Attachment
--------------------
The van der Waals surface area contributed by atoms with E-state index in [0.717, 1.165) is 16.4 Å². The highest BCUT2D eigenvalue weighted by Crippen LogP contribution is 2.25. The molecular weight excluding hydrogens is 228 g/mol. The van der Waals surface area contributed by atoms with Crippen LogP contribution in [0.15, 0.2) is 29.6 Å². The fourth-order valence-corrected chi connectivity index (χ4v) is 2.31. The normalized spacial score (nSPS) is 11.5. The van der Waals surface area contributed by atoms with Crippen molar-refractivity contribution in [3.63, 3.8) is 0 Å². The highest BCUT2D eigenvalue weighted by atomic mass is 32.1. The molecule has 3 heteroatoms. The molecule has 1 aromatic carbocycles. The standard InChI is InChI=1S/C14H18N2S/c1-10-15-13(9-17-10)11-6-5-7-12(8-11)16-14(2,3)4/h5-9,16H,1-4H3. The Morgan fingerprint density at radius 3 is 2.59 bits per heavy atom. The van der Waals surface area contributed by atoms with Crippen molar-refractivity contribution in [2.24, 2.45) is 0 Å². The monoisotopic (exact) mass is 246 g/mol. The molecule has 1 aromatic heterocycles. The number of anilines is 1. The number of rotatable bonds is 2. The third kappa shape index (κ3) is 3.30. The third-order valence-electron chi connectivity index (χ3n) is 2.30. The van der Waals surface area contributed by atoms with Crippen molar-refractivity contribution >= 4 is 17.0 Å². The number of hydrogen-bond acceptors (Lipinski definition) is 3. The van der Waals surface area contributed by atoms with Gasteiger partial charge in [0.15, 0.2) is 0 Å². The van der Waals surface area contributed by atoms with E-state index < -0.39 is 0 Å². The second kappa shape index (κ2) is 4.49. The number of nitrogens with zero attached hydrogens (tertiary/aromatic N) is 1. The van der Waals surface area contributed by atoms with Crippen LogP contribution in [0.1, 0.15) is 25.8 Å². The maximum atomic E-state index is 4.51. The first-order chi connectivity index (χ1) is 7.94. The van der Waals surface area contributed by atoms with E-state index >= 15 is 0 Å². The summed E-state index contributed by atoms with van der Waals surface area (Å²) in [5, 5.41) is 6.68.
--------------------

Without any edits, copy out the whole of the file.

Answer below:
The van der Waals surface area contributed by atoms with E-state index in [0.717, 1.165) is 16.4 Å². The highest BCUT2D eigenvalue weighted by Crippen LogP contribution is 2.25. The molecular weight excluding hydrogens is 228 g/mol. The van der Waals surface area contributed by atoms with Crippen LogP contribution in [0.15, 0.2) is 29.6 Å². The fourth-order valence-corrected chi connectivity index (χ4v) is 2.31. The normalized spacial score (nSPS) is 11.5. The van der Waals surface area contributed by atoms with Crippen molar-refractivity contribution in [3.63, 3.8) is 0 Å². The highest BCUT2D eigenvalue weighted by atomic mass is 32.1. The molecule has 3 heteroatoms. The molecule has 1 aromatic carbocycles. The standard InChI is InChI=1S/C14H18N2S/c1-10-15-13(9-17-10)11-6-5-7-12(8-11)16-14(2,3)4/h5-9,16H,1-4H3. The Morgan fingerprint density at radius 3 is 2.59 bits per heavy atom. The van der Waals surface area contributed by atoms with Crippen molar-refractivity contribution in [2.24, 2.45) is 0 Å². The monoisotopic (exact) mass is 246 g/mol. The molecule has 1 aromatic heterocycles. The number of anilines is 1. The number of rotatable bonds is 2. The third kappa shape index (κ3) is 3.30. The third-order valence-electron chi connectivity index (χ3n) is 2.30. The van der Waals surface area contributed by atoms with Crippen molar-refractivity contribution >= 4 is 17.0 Å². The number of hydrogen-bond acceptors (Lipinski definition) is 3. The van der Waals surface area contributed by atoms with Gasteiger partial charge in [0.15, 0.2) is 0 Å². The van der Waals surface area contributed by atoms with E-state index < -0.39 is 0 Å². The second kappa shape index (κ2) is 4.49. The number of nitrogens with zero attached hydrogens (tertiary/aromatic N) is 1. The van der Waals surface area contributed by atoms with Crippen LogP contribution in [0.1, 0.15) is 25.8 Å². The maximum atomic E-state index is 4.51. The first-order chi connectivity index (χ1) is 7.94. The van der Waals surface area contributed by atoms with E-state index >= 15 is 0 Å². The summed E-state index contributed by atoms with van der Waals surface area (Å²) in [5, 5.41) is 6.68.